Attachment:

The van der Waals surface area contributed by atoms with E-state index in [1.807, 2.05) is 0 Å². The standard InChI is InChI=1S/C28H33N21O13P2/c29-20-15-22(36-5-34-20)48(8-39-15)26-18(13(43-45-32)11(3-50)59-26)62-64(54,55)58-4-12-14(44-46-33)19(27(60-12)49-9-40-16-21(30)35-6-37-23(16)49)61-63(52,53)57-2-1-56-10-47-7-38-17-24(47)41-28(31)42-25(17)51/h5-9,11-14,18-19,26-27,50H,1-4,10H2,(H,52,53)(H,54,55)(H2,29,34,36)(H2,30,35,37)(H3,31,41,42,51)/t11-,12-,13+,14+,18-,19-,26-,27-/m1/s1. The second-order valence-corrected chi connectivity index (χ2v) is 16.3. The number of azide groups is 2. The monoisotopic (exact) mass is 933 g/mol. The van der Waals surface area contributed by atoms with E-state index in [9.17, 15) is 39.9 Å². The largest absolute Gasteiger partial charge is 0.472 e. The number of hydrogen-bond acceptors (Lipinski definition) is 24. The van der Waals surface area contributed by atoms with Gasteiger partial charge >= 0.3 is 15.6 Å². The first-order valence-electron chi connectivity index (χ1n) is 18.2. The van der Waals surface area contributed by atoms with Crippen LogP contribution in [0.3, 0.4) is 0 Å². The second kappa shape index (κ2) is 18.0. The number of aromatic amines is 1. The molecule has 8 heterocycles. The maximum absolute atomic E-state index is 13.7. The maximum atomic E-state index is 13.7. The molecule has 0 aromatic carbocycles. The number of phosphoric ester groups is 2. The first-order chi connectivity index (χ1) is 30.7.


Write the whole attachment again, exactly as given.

The van der Waals surface area contributed by atoms with E-state index in [1.807, 2.05) is 0 Å². The standard InChI is InChI=1S/C28H33N21O13P2/c29-20-15-22(36-5-34-20)48(8-39-15)26-18(13(43-45-32)11(3-50)59-26)62-64(54,55)58-4-12-14(44-46-33)19(27(60-12)49-9-40-16-21(30)35-6-37-23(16)49)61-63(52,53)57-2-1-56-10-47-7-38-17-24(47)41-28(31)42-25(17)51/h5-9,11-14,18-19,26-27,50H,1-4,10H2,(H,52,53)(H,54,55)(H2,29,34,36)(H2,30,35,37)(H3,31,41,42,51)/t11-,12-,13+,14+,18-,19-,26-,27-/m1/s1. The second-order valence-corrected chi connectivity index (χ2v) is 16.3. The number of azide groups is 2. The monoisotopic (exact) mass is 933 g/mol. The van der Waals surface area contributed by atoms with E-state index in [9.17, 15) is 39.9 Å². The largest absolute Gasteiger partial charge is 0.472 e. The number of hydrogen-bond acceptors (Lipinski definition) is 24. The van der Waals surface area contributed by atoms with Gasteiger partial charge >= 0.3 is 15.6 Å². The first-order valence-electron chi connectivity index (χ1n) is 18.2. The van der Waals surface area contributed by atoms with Crippen LogP contribution in [0.3, 0.4) is 0 Å². The second kappa shape index (κ2) is 18.0. The number of aromatic amines is 1. The molecule has 8 heterocycles. The maximum absolute atomic E-state index is 13.7. The maximum atomic E-state index is 13.7. The molecule has 0 aromatic carbocycles. The number of phosphoric ester groups is 2. The first-order chi connectivity index (χ1) is 30.7.